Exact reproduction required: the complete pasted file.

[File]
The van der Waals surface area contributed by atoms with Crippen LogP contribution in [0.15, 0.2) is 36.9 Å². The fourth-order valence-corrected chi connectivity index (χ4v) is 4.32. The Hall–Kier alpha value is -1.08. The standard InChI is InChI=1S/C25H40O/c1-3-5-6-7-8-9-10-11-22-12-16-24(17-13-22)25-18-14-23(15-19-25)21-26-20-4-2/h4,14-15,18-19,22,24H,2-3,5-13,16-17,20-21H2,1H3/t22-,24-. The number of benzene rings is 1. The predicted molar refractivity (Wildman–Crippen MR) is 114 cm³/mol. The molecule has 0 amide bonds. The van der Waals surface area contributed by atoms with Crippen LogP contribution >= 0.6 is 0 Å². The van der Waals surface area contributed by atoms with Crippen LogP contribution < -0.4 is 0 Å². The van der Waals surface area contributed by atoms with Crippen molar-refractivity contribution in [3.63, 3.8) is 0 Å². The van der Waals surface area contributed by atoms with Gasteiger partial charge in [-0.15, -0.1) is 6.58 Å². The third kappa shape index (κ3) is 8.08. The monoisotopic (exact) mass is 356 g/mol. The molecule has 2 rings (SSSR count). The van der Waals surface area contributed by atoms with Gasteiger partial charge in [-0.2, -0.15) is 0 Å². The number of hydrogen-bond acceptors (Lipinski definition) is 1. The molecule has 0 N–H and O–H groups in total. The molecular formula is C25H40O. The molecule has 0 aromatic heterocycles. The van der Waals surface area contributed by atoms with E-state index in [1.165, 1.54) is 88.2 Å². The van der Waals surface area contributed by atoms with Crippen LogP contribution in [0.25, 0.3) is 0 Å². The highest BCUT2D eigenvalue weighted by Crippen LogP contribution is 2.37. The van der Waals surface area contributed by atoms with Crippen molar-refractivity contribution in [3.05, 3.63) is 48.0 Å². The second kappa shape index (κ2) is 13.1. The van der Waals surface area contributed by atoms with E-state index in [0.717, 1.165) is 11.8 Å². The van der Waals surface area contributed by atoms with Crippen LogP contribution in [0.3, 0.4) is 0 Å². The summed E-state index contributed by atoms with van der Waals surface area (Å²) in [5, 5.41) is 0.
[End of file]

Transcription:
The van der Waals surface area contributed by atoms with Crippen LogP contribution in [0.15, 0.2) is 36.9 Å². The fourth-order valence-corrected chi connectivity index (χ4v) is 4.32. The Hall–Kier alpha value is -1.08. The standard InChI is InChI=1S/C25H40O/c1-3-5-6-7-8-9-10-11-22-12-16-24(17-13-22)25-18-14-23(15-19-25)21-26-20-4-2/h4,14-15,18-19,22,24H,2-3,5-13,16-17,20-21H2,1H3/t22-,24-. The number of benzene rings is 1. The predicted molar refractivity (Wildman–Crippen MR) is 114 cm³/mol. The molecule has 0 amide bonds. The van der Waals surface area contributed by atoms with Crippen LogP contribution >= 0.6 is 0 Å². The van der Waals surface area contributed by atoms with Crippen LogP contribution < -0.4 is 0 Å². The van der Waals surface area contributed by atoms with Crippen molar-refractivity contribution in [3.63, 3.8) is 0 Å². The van der Waals surface area contributed by atoms with Gasteiger partial charge in [-0.15, -0.1) is 6.58 Å². The third kappa shape index (κ3) is 8.08. The monoisotopic (exact) mass is 356 g/mol. The molecule has 2 rings (SSSR count). The van der Waals surface area contributed by atoms with Gasteiger partial charge in [-0.2, -0.15) is 0 Å². The number of hydrogen-bond acceptors (Lipinski definition) is 1. The molecule has 0 N–H and O–H groups in total. The molecular formula is C25H40O. The molecule has 0 aromatic heterocycles. The van der Waals surface area contributed by atoms with E-state index in [1.165, 1.54) is 88.2 Å². The van der Waals surface area contributed by atoms with Crippen LogP contribution in [0.25, 0.3) is 0 Å². The highest BCUT2D eigenvalue weighted by Crippen LogP contribution is 2.37. The van der Waals surface area contributed by atoms with Crippen molar-refractivity contribution in [3.05, 3.63) is 48.0 Å². The second kappa shape index (κ2) is 13.1. The van der Waals surface area contributed by atoms with E-state index in [0.717, 1.165) is 11.8 Å². The van der Waals surface area contributed by atoms with Crippen LogP contribution in [0.3, 0.4) is 0 Å². The summed E-state index contributed by atoms with van der Waals surface area (Å²) in [5, 5.41) is 0.